Little previous research has examined the relationship between values and love styles, and none has done so across cultures or intracultural regions. This research was the first attempt to explore the correlation between individual-level values and love styles, and examined both within- and between-cultural variations in love styles. In this study 224 participants from Turkey and Britain, from urban or rural locations, completed the Portrait Values Questionnaire and the Love Attitudes Scale measure of love styles. Pancultural analyses demonstrated significant correlations between certain value dimensions and love styles. In particular, agape (selfless love) was positively correlated with self-transcendence, ludus (game-playing love) was positively correlated with self-enhancement, and pragma (realistic love) was positively correlated with conservation. The inclusion of location and nationality and their interactions with values in the multiple regression analyses significantly increased the variance explained by values for five of the six love styles. Multivariate analyses indicated that ludus, storge, mania, and pragma were all significantly higher among Turkish respondents; pragma, mania, and agape all higher amongst rural respondents. Eros was highest among rural British respondents; storge, pragma, and agape highest among rural Turks. When these culture effects were explored, conservation significantly mediated the relationship between the groups of more conservative rural Turks (versus other participants) and both pragmatic and storgic love styles. Findings are discussed in the light of disparities in values and relationship styles within cultures, and the need to include both intracultural and intercultural variations in cross cultural research.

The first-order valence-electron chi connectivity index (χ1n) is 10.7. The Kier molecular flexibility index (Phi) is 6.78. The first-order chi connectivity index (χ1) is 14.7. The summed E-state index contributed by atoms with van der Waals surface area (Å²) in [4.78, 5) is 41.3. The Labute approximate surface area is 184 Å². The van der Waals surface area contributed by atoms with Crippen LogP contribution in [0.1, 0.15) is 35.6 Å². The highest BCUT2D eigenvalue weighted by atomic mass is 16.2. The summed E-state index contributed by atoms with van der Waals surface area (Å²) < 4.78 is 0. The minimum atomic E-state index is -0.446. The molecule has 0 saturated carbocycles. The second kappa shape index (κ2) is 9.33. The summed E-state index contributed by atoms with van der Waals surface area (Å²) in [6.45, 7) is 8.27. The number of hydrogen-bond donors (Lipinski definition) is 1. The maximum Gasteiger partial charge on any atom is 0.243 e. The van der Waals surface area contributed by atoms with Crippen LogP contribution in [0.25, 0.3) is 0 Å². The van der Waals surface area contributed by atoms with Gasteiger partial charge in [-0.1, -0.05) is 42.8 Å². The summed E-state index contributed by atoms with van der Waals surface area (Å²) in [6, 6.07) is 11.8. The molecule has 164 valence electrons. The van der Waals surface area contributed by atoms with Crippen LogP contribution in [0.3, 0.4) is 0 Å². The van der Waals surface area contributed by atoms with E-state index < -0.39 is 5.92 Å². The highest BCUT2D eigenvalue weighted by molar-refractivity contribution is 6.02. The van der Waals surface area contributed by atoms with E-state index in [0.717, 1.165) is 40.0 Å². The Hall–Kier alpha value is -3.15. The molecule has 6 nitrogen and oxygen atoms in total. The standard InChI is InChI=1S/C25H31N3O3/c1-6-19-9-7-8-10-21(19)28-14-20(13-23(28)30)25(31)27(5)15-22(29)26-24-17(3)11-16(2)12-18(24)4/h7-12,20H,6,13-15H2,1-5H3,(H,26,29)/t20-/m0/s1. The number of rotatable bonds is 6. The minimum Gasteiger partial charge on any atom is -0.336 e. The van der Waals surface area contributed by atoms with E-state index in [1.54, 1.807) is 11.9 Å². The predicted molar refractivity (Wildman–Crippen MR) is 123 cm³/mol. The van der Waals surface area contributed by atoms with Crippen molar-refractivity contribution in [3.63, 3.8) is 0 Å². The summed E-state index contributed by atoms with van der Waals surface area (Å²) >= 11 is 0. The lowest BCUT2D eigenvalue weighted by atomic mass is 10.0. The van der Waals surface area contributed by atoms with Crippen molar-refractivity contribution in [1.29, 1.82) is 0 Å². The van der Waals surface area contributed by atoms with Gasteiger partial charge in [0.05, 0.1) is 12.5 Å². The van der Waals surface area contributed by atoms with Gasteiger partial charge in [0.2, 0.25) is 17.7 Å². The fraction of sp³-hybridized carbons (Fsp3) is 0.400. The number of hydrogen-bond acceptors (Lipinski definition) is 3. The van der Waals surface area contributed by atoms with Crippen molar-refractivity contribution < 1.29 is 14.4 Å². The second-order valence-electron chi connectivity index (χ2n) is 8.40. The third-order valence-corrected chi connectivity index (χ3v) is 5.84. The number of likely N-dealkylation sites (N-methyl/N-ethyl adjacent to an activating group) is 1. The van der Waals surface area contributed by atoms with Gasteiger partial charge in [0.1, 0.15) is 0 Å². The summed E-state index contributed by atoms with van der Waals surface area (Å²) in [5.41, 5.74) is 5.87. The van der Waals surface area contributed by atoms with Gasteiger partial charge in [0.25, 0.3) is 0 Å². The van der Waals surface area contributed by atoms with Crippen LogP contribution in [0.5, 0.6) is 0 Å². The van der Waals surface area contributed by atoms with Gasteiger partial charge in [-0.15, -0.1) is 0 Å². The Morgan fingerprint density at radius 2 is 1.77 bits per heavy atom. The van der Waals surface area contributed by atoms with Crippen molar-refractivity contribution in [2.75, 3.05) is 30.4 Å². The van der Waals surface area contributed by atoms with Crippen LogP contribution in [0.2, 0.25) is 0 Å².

11. Cohabitation in the United States and Britain: Demography, Kinship, and the Future